Tiki Mania – Then & Now
How and why did Tiki – a graven idol of “heathen” cultures -- permanently fasten himself into America’s pop-culture consciousness?
Unlike Tiki himself, our story begins in the not-so-ancient past…
The first encounters between Tiki and modern man took place in the 19th century, as various artists, missionaries and escapists made their way to European outposts in Tahiti and French Polynesia.
The idyllic allure of Polynesia soon cast a spell of enchantment on its visitors.
The German philosopher Goethe captured it succinctly in 1828 when he yearned, “Oh to be born one of the South Sea Isles as a so-called savage, for once to enjoy human existence as pure and untainted by a fake aftertaste.”
He would be far from the last modern to burn with such longing for this Lost Eden…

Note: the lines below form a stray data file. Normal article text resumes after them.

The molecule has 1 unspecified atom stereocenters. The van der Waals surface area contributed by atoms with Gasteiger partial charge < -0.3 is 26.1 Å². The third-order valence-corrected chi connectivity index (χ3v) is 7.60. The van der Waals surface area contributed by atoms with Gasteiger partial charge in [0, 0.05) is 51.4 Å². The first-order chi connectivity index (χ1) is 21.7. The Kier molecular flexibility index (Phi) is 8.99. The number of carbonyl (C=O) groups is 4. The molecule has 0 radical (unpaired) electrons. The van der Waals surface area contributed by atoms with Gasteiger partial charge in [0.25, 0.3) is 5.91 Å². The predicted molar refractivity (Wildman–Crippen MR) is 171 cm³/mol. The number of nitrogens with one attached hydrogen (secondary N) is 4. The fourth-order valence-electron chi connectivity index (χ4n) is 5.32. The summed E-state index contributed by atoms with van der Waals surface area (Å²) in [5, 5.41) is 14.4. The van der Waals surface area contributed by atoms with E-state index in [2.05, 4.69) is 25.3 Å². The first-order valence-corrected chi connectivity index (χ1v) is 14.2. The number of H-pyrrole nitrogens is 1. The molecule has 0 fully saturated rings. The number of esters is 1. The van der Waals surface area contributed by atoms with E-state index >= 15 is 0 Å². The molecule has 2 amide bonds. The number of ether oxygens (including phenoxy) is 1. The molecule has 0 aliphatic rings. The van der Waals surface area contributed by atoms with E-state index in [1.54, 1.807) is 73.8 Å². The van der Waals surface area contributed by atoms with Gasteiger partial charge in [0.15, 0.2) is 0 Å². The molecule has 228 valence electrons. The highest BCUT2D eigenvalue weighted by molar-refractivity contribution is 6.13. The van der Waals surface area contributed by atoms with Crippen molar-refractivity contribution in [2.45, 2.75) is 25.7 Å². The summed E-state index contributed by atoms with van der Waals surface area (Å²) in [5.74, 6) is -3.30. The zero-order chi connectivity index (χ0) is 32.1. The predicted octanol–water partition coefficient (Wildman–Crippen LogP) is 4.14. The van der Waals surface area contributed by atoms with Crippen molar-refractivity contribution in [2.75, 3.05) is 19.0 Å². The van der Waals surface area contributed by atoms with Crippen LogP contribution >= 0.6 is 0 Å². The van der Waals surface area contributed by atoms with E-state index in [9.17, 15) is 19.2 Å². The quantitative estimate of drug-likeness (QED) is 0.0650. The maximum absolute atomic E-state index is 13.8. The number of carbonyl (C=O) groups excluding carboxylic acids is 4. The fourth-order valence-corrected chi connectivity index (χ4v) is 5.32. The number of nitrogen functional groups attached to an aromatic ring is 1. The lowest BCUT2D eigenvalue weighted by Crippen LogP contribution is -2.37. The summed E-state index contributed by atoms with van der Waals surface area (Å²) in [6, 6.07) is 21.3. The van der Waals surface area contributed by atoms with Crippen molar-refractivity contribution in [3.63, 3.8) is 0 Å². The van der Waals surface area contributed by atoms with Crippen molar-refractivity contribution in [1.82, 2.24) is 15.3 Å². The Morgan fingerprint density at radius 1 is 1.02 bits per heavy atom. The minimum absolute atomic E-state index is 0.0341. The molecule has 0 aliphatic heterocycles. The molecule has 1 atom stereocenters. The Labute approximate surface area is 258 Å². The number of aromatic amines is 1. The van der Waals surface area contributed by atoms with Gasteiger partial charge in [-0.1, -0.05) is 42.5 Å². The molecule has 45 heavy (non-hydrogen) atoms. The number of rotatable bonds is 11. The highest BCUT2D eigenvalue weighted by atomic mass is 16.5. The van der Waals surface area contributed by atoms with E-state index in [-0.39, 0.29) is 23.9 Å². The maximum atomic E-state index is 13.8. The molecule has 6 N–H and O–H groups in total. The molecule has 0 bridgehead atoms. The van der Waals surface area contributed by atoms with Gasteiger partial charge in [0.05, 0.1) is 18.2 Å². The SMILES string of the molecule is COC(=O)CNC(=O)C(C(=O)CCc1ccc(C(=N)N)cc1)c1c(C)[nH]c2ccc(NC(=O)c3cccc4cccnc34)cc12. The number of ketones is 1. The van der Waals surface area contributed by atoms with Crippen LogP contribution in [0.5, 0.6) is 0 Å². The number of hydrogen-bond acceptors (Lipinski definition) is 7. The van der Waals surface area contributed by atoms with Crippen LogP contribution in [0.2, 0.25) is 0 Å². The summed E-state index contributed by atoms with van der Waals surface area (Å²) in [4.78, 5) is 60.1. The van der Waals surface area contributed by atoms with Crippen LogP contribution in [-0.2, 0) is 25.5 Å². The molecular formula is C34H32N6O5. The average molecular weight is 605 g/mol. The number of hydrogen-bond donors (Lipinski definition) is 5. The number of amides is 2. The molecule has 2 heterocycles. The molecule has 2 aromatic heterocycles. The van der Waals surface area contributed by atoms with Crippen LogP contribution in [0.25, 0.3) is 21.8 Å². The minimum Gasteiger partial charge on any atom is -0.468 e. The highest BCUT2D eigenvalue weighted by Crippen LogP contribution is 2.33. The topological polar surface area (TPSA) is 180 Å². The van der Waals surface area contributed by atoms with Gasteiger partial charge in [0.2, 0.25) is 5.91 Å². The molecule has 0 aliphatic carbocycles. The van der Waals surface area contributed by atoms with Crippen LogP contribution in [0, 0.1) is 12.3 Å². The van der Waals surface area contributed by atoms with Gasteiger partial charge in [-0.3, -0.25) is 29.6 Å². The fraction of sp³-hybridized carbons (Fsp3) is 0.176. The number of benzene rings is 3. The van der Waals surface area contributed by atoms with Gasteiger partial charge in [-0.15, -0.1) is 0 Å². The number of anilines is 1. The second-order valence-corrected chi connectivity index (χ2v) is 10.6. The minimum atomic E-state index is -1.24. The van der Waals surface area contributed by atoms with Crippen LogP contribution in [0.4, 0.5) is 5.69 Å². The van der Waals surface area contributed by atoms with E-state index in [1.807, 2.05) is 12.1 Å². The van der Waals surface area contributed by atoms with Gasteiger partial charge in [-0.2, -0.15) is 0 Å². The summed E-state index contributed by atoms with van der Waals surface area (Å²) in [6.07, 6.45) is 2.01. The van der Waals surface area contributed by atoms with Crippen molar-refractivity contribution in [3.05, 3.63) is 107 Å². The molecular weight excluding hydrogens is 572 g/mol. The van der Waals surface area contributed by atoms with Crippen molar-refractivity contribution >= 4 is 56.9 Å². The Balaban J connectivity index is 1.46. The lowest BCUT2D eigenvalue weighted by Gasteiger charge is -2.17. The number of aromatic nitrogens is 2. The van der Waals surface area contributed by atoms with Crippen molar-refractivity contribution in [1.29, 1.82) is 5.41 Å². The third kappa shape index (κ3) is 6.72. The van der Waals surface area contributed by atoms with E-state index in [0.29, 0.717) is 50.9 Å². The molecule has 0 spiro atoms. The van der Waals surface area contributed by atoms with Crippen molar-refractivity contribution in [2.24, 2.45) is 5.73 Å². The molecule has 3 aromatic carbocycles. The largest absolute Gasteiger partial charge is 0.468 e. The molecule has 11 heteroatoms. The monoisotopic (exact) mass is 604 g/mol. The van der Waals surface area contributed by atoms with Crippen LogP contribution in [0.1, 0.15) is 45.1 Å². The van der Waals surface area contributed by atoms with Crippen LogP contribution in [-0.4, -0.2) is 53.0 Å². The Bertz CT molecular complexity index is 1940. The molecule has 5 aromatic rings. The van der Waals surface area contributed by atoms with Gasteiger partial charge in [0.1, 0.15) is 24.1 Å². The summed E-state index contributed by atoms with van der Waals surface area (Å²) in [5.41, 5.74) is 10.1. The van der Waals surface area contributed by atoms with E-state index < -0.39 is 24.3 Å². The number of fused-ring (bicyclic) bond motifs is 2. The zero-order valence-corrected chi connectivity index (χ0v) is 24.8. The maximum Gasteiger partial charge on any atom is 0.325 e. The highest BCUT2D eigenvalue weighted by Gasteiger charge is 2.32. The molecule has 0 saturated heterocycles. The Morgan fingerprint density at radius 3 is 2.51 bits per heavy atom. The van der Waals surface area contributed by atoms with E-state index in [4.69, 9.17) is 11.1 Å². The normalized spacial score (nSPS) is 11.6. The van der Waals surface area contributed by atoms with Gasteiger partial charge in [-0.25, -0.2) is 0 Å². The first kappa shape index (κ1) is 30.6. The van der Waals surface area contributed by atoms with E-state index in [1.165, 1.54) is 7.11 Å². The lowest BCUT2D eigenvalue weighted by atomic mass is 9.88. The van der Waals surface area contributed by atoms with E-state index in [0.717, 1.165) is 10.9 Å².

Similarly, in America the annexation of Hawaii brought forth native music, floor shows, and décor into many mainland nightclubs during the 1920s.
The trend only intensified in the 1930s when Donn Beach and Trader Vic opened their own iconic Polynesian restaurants and nightclubs, giving Depression-era urbanites a firsthand look at and taste of strikingly exotic décor and nectars discovered in faraway lands.
Slowly but surely, Tiki culture was quickly making inroads into American culture. Yet it wasn’t until after WWII that the mania would break loose…
Two award-winning breakthroughs would help bring them into America’s consciousness like never before:
The first was Norwegian explorer Thor Heyerdahl’s 1947 expedition from South America to Polynesia.
A zoologist and anthropologist, Heyerdahl was on an expedition in the Marquesas during the 30s, where he became convinced that Polynesians had migrated from the Americas, just as their flora and fauna seemingly did.
To prove his theory, he went to Peru and constructed the same kind of pre-Columbian balsa log raft once used by the Incans. Christening it Kon-Tiki after the Incan sun-god, Heyerdahl set sail in the Pacific with five crewmen, subsisting on a minimal diet of coconuts, sweet potatoes and fruits.